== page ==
Relationships between journalists and PR practitioners are complex. Thomas Koch, of Johannes Gutenberg University Mainz, Magdalena Obermaier and Claudia Riesmeyer, both of Ludwig-Maximilians-University of Munich, conducted a survey to which 835 journalists and 601 public relations practitioners in Germany responded, looking at how public relations exerts power over journalists.
The research studies six bases of power that public relations practitioners may use to influence journalists:
- coercive (pressure on journalists)
- legitimate (trying to convince superiors)
- reward (purchasing advertising space)
- referent (adapting to work routines)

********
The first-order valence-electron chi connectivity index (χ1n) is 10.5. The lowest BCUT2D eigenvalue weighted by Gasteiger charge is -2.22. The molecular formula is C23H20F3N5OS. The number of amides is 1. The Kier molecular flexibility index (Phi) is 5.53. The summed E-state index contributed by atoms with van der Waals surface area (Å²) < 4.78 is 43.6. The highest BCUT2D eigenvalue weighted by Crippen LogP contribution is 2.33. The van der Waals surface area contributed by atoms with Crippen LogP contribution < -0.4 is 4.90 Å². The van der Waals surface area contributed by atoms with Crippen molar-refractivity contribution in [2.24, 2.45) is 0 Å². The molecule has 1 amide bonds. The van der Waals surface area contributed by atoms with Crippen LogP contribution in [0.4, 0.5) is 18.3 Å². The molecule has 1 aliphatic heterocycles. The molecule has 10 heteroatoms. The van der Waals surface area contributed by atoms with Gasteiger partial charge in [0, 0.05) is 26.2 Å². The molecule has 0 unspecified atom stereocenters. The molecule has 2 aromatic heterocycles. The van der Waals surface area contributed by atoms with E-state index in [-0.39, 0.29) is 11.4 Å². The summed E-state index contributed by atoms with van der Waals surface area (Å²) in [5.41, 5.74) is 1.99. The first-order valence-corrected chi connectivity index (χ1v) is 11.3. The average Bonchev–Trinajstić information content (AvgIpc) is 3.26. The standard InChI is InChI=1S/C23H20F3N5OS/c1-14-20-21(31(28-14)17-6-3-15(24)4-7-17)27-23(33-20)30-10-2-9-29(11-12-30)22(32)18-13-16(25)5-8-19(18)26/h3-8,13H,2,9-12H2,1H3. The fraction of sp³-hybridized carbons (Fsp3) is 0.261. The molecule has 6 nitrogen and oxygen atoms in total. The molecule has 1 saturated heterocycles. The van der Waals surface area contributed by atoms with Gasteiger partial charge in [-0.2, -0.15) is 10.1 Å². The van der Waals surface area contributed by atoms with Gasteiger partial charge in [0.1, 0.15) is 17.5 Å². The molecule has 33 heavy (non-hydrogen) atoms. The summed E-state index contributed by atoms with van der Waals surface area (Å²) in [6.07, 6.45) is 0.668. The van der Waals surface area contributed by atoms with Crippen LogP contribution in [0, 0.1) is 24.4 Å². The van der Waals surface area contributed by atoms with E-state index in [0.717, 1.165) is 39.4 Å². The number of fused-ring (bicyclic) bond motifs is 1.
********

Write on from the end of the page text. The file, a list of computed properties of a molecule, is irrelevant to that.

- expert (maintaining good contact)
- and informational power (using arguments or offering exclusive information).
The survey results reveal that neither journalists nor PR practitioners see their professions as antagonistic. Both sides acknowledge the important role of the other. PR professionals saw themselves as exerting influence by providing information and keeping good relationships, journalists stated that PR practitioners influence their work by putting pressure or by buying advertising space.
A large amount of the variance in PR influence was explained by two bases of power: purchasing advertising space (reward power) and maintaining good contacts (expert power), strategies very different from each other. The relationship-based approach is time-consuming and requires effort, but is also remains effective, the researchers conclude.
The article “Powered by public relations?” was published in Journalism and is available online (abstract free). See also the researchers’ earlier study on the topic.
Picture: untitled by Joanna Kosinska, licence CC0 1.0